House probe on Legacy, pre-need firms losing steam?
The Philippine Star
Feb. 22, 2009
by Jess Diaz
MANILA, Philippines – Is the inquiry of the House of Representatives into the bankruptcy of the Legacy Group of banks and pre-need companies of Celso de los Angeles losing steam?
This is the question congressmen are asking after the committee on banks and financial intermediaries failed to schedule a hearing this week.
One congressman, who did not want to be identified, said the House should not be seen as losing interest in De los Angeles, or worse, covering up for him.
In talks with reporters last Monday, Manila Rep. Jaime Lopez, committee chairman, said he did not set a hearing because of the unavailability of a meeting room.
“All the hearing rooms have been reserved by other committees,” he said.
However, the schedule of committee meetings for this week showed that while most rooms are reserved, the Andaya Hall, the biggest conference room in the House, was occupied only last Tuesday morning and afternoon.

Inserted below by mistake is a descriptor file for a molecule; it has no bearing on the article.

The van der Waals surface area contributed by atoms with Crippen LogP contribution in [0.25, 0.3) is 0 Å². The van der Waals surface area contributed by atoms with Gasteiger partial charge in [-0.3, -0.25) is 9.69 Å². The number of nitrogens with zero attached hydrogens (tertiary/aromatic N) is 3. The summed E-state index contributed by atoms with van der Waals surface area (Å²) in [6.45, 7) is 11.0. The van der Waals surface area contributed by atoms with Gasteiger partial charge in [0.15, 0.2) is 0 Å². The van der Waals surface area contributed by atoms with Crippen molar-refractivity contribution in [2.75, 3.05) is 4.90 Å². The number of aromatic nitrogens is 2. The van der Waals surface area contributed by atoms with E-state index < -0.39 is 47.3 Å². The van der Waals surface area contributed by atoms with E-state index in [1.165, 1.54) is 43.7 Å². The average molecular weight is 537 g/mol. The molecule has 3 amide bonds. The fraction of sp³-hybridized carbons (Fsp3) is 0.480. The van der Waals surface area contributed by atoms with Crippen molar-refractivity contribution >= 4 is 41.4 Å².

The ways and means committee met in the hall named after the late Camarines Sur Rep. Rolando Andaya Sr. in the morning, while in the afternoon, it was occupied by the committee on constitutional amendments.
It was free for use by any committee on Monday and the rest of the week.
The Lopez panel held its last hearing on De los Angeles and his Legacy mess last Feb. 9. It is scheduled to resume its inquiry today, Feb. 23, after almost two weeks.
Albay Rep. Edcel Lagman said he asked Lopez to hold daily hearings next week since lawmakers are about to go on their month-long Holy Week break.
Earlier, Lagman complained about the long gap in the inquiry, saying the committee is not able to sustain its momentum in finding out what happened to the failed Legacy Group of 12 rural banks and three pre-need companies.
He said the committee should have questioned De los Angeles on Feb. 11 when he showed up for its hearing.
The Legacy owner-founder went home after being told by Lopez’s staff that the hearing would be on Lopez’s bill seeking the creation of a Philippine Pre-need Insurance Corp. (PPIC) and that he was not among the resource persons invited.
“We should have questioned him simultaneously with our discussion on PPIC,” Lagman said.
In a letter to The STAR, Lopez clarified that it was not he who sent De los Angeles home on Feb. 11.
“The truth is that on that scheduled committee meeting, I never saw Mr. De los Angeles. So how could I possibly send him away?” he said.
“In any case, the committee will continue with the investigation of the closed rural banks and pre-need companies and dig deeper into the causes of the closures in aid of legislation,” Lopez said.
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